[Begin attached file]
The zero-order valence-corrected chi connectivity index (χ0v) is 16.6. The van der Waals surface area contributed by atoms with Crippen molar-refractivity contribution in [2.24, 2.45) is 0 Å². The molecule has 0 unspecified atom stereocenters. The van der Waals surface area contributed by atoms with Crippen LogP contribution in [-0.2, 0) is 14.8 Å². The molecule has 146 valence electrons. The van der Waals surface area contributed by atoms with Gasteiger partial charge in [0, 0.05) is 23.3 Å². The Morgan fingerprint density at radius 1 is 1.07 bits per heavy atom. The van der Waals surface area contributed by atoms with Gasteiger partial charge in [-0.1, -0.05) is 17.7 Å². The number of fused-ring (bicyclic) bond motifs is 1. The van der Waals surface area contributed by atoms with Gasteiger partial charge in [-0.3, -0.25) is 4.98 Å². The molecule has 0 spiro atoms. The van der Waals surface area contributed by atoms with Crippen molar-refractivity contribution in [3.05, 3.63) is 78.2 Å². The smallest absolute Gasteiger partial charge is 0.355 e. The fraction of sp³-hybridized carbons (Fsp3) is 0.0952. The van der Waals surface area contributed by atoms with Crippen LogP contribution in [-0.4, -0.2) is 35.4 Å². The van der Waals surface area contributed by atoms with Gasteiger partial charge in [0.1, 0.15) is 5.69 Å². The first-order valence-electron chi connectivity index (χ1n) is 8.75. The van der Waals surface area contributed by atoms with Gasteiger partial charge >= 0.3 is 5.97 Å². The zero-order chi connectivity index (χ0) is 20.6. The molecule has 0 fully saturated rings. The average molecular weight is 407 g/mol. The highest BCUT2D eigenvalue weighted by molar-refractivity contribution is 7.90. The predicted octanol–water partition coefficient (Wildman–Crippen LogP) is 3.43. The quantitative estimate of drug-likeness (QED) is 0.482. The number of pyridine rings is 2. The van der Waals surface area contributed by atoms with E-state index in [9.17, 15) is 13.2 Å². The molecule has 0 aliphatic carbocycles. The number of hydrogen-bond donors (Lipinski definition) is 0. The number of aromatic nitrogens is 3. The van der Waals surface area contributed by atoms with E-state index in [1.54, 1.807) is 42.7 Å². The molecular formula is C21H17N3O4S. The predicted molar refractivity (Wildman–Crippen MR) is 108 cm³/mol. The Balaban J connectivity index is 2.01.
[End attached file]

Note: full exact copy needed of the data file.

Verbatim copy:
The zero-order valence-corrected chi connectivity index (χ0v) is 16.6. The van der Waals surface area contributed by atoms with Crippen molar-refractivity contribution in [2.24, 2.45) is 0 Å². The molecule has 0 unspecified atom stereocenters. The van der Waals surface area contributed by atoms with Crippen LogP contribution in [-0.2, 0) is 14.8 Å². The molecule has 146 valence electrons. The van der Waals surface area contributed by atoms with Gasteiger partial charge in [0, 0.05) is 23.3 Å². The Morgan fingerprint density at radius 1 is 1.07 bits per heavy atom. The van der Waals surface area contributed by atoms with Gasteiger partial charge in [-0.1, -0.05) is 17.7 Å². The number of fused-ring (bicyclic) bond motifs is 1. The van der Waals surface area contributed by atoms with Gasteiger partial charge in [-0.3, -0.25) is 4.98 Å². The molecule has 0 spiro atoms. The van der Waals surface area contributed by atoms with Crippen molar-refractivity contribution in [3.05, 3.63) is 78.2 Å². The smallest absolute Gasteiger partial charge is 0.355 e. The fraction of sp³-hybridized carbons (Fsp3) is 0.0952. The van der Waals surface area contributed by atoms with Crippen LogP contribution in [-0.4, -0.2) is 35.4 Å². The van der Waals surface area contributed by atoms with Gasteiger partial charge in [0.1, 0.15) is 5.69 Å². The first-order valence-electron chi connectivity index (χ1n) is 8.75. The van der Waals surface area contributed by atoms with Gasteiger partial charge >= 0.3 is 5.97 Å². The zero-order chi connectivity index (χ0) is 20.6. The molecule has 0 fully saturated rings. The average molecular weight is 407 g/mol. The highest BCUT2D eigenvalue weighted by molar-refractivity contribution is 7.90. The predicted octanol–water partition coefficient (Wildman–Crippen LogP) is 3.43. The quantitative estimate of drug-likeness (QED) is 0.482. The number of pyridine rings is 2. The van der Waals surface area contributed by atoms with E-state index in [9.17, 15) is 13.2 Å². The molecule has 0 aliphatic carbocycles. The number of hydrogen-bond donors (Lipinski definition) is 0. The number of aromatic nitrogens is 3. The van der Waals surface area contributed by atoms with E-state index in [1.54, 1.807) is 42.7 Å². The molecular formula is C21H17N3O4S. The predicted molar refractivity (Wildman–Crippen MR) is 108 cm³/mol. The Balaban J connectivity index is 2.01.